After a 15-year wait, Yukon’s communities will get a raise.
There will be an increase in municipal grant funding, said Community Services Minister Glenn Hart.
Slated to begin by April 1, 2008, Yukon communities will receive the increase over five years, said Hart.
He made the announcement Friday at the Association of Yukon Communities’ annual general meeting in Dawson City.
The Comprehensive Municipal Grant Fund hasn’t been increased in almost 15 years, leaving many Yukon communities without enough money to build, grow and stay healthy.
Although the community funding hasn’t been increased, transfer payments from Ottawa have increased to $506 million in 2006/07 from $289 million in 1993/94.
“We haven’t seen an increase in our funding reflective of that, even though the cost of living has gone up significantly since 1993,” said Faro mayor Michelle Vainio on Monday.
Now the Association of Yukon Communities is calling on Hart to clarify his announcement.
It wants to know by what amount the funding will increase and how the review process will happen between the territorial government and the association.
“We are very appreciative of the government’s recognition of the chronic under-funding of Yukon municipalities,” said association president Doug Graham from Dawson.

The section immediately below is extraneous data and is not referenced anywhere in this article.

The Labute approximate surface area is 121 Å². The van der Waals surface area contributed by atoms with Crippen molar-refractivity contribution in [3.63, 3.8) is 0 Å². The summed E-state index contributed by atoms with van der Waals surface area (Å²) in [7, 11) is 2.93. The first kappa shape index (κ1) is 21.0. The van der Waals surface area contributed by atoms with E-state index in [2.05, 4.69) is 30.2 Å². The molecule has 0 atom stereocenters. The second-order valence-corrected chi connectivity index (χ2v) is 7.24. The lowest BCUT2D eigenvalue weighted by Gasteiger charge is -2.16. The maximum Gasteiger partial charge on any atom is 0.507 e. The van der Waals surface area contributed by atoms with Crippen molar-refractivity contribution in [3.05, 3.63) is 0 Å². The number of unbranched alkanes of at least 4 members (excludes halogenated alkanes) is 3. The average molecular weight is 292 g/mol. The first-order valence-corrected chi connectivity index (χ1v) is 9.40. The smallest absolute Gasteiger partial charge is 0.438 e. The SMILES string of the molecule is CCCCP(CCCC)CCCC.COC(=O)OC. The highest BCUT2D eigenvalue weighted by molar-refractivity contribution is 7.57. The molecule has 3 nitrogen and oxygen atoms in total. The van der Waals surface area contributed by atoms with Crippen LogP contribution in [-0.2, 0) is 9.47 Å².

Infrastructure is decaying in towns like Faro, said Graham.
Faro has been spending its annual municipal grant fund on operating costs instead of capital infrastructure projects, so nothing ever gets improved, said Vainio.
The town must rebuild its aging recreation centre, which is costly to heat.
And it must do major restorative work on its water and sewage lines.
“We’re supposed to spend the municipal grant funding 50-50 on operation costs and capital costs, but lately it’s been 95 per cent spent on operating costs,” said Vainio.
“We’ve got to keep up with internet communications, water maintenance training and everything else in the town with a municipal grant of $1.4 million — that’s just a drop in the bucket.
“Even with the increase it’s still just a drop in the bucket, but it will help.
“I’d like it to be brought up 15 per cent to match inflation and after that I’d like to see it go up with the consumer price index.”
The Association of Yukon Communities hopes that increased funding will help towns like Faro with their annual operating costs.
And it will also help communities put some money into reserves, said Graham at the association meeting.
“I realize that it’s kind of a cliché that we’re spending our kid’s futures, but that’s exactly what’s happening because we simply can’t get enough money every year to cover our operating expenses as well as plan adequately for the future,” he said.
Graham would like to see the funding doubled but he realizes that that might be difficult for the association to negotiate.
“We’ll be looking for a fair deal,” he said.